The Coast Guard Operation Systems Center employs a dedicated task force to troubleshoot complex problems with its own applications.
When an enterprise application doesn't perform as well as expected, finding the cause can be a daunting task. Is it the server? Or the database? Maybe it's the application itself, or some strange interaction between the two? The end user may blame the application itself, but the fault could also be on the network, say with a router or the firewall. Neither system administrators nor application management personnel have the complete view of the system needed to diagnose the problem.
Over the past year, the Coast Guard Operation Systems Center (OSC) has had a dedicated task force in place to troubleshoot complex problems with its own applications. And now it has begun offering the six-person team to other Coast Guard divisions as well, according to Lt. Anthony Baird, government project officer for the Performance Recording Operational Troubleshooting Evaluation and Consulting team.
The PROTEC unit can perform baseline testing of a new application before it goes into deployment to gauge how it will run under a full operational load. The team can also tease out where the problem resides for an application already in production use that is not operating as expected.
This is difficult work, approaching that of forensics. The applications being studied can run on anywhere from a server or two to up to 40, and the problems can take place almost anywhere the Coast Guard carries out operations, geographically speaking. The applications they have characterized run the gamut from Web servers, database hosting, e-mail financial applications, to specialized Coast Guard applications such as missile tracking, rescue support applications and apps that track ocean currents and tides.
"We can see how well an application is being utilized right here on OSC, or in Guam, Alaska, San Francisco or wherever," said Charles Asbury, a system engineer on the team. Performance is looked at, both from across the entire system, as well as evaluated from an end user's perspective.
The first step of diagnosing trouble is to understand where the problem actually resides. It could be a network issue, an Web server issue, an application issue or one involving the database. Once the problem is pinpointed, it can usually be fixed quite easily. Pinpointing the problem can take some effort, however.
To get a better handle of what is taking place, the team will look at network and server usage, and even watch what calls the program code itself is making. In some cases agents need to be installed on the same machine as the client software itself, as to watch the performance.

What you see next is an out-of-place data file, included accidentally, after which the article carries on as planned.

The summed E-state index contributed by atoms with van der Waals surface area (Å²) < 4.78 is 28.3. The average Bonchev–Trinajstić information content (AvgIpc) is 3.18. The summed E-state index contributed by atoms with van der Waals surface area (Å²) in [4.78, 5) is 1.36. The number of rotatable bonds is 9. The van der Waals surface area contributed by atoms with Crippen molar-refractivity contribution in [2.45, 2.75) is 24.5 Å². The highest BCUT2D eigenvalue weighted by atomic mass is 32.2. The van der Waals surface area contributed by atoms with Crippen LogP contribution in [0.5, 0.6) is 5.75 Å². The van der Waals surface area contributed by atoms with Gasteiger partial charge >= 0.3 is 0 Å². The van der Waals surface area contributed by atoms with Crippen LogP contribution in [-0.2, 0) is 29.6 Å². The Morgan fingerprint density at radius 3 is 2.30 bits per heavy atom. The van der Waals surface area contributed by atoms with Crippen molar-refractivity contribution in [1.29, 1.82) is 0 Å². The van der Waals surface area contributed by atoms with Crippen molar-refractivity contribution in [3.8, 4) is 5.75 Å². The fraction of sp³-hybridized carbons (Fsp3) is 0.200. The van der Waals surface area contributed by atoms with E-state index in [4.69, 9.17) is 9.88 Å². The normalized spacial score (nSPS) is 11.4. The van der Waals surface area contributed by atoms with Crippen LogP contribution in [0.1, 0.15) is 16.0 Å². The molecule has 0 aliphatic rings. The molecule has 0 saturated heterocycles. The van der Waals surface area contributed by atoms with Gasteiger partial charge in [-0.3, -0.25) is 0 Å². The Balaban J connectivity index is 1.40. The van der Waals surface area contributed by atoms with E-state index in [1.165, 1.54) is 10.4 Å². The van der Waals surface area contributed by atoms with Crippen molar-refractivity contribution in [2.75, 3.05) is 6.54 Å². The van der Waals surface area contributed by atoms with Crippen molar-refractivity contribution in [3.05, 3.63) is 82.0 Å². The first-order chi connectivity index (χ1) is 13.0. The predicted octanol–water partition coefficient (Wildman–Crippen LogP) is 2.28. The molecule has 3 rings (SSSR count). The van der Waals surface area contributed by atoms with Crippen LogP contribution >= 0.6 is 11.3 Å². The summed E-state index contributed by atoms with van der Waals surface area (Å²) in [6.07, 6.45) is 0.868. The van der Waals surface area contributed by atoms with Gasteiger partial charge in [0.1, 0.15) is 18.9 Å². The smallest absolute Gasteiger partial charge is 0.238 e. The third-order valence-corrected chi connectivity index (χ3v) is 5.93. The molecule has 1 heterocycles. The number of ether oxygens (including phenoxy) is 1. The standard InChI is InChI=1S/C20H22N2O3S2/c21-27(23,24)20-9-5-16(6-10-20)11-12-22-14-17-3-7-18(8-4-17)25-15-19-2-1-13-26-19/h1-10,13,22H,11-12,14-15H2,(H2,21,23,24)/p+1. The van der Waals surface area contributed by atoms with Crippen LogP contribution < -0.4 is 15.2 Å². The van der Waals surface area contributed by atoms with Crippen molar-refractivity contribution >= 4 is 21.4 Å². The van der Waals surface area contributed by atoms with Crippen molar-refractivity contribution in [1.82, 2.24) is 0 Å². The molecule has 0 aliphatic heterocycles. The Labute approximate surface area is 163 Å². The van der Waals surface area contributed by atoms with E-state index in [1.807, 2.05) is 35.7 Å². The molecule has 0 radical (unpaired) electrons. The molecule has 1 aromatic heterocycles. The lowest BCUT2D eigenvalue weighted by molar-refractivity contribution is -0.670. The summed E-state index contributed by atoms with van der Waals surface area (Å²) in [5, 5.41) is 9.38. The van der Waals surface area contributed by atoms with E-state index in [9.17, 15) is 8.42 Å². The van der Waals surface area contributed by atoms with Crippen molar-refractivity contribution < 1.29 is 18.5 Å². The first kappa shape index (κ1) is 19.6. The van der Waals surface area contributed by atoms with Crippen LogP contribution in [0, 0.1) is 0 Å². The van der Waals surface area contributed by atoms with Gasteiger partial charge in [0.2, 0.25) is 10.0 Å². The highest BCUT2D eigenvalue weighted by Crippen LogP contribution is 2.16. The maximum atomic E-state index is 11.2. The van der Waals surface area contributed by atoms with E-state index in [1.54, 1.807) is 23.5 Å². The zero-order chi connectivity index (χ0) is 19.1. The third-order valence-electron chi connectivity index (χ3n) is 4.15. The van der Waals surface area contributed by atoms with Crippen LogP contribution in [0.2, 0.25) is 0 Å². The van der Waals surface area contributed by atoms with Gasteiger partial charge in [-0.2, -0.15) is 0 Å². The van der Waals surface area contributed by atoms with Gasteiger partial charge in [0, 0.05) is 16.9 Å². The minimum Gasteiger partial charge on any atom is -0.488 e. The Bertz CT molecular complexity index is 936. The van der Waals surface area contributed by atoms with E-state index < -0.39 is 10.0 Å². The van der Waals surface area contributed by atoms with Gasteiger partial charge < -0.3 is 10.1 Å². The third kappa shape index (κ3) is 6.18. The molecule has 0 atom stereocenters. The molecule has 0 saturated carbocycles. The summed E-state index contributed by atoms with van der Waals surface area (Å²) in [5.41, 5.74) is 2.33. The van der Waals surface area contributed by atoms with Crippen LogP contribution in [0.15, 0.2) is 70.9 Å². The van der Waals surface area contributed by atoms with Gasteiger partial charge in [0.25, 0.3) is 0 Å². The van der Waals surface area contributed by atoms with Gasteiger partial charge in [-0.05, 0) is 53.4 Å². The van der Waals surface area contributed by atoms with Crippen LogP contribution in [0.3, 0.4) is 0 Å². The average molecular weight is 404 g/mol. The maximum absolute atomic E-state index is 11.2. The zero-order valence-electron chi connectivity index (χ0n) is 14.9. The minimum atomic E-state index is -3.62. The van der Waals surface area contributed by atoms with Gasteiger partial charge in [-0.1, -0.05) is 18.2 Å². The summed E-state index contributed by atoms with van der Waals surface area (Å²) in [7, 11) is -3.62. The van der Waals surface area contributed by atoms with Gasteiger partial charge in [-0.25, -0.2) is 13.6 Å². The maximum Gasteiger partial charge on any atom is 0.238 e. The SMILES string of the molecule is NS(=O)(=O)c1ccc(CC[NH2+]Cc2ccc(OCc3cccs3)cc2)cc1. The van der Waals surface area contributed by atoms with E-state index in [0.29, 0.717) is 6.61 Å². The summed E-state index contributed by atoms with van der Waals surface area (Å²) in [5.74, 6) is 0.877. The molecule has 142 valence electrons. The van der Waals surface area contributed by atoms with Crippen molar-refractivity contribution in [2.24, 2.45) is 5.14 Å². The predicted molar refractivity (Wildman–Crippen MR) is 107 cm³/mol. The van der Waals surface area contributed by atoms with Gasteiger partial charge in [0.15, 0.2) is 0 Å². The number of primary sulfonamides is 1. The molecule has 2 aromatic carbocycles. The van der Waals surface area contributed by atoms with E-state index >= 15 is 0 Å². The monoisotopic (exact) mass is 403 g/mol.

The team uses a variety of software to monitor performance. One application is Opnet Ace, from Opnet technologies. Opnet Ace is used to capture baseline statistics for how much bandwidth the system is using. It also comes in handy for troubleshooting.
These days more sophisticated tools are needed to understand what is going on with a network, said Russ Elsner, an associate vice president of Opnet. Opnet offers a range of what it calls application performance management to do the job of watching the traffic and filtering the results.
"Plugging a single packet-capture device up to your network and looking at a simple tracefile just doesn't work any longer," Elsner said. "There are so many moving parts in modern networks."
Even with such tools in place, it is still up to the team's engineers to figure out what is going on. "The tools provide us with clues where to look, but most of the knowledge is understanding the tools and where to go from what the information provides us," Asbury said.
In many cases problems will come about not so much as the result of one piece of technology failing, but rather because of interactions between how multiple products are configured.
In one case, the team was dispatched to diagnose a server that was taking up to two minutes to respond. It was one of 40 spread out across four different zones. The problem turned out not to be the server, though, but rather a firewall that would cut off connections after 30 minutes, in this case between the seemingly malfunctioning server and another server it was communicating with. The team reset the application to log in every 15 minutes, eliminating the problem, said Jason Kowalski, system engineer for the team.
In another case, the team confronted an application that performed adequately well in development but suffered performance problems when it was moved into production. Because the application pulled in hundreds of data fields it was difficult for the development team to determine where the bottleneck was. They guessed that the problem was with either the servers or the video cards, which they suspected couldn't keep up with the graphical output. In this case, however, the problem turned out to be three lines of ill-conceived code that were slowing the application. The Air Force has also used Opnet software to help diagnose application performance problems.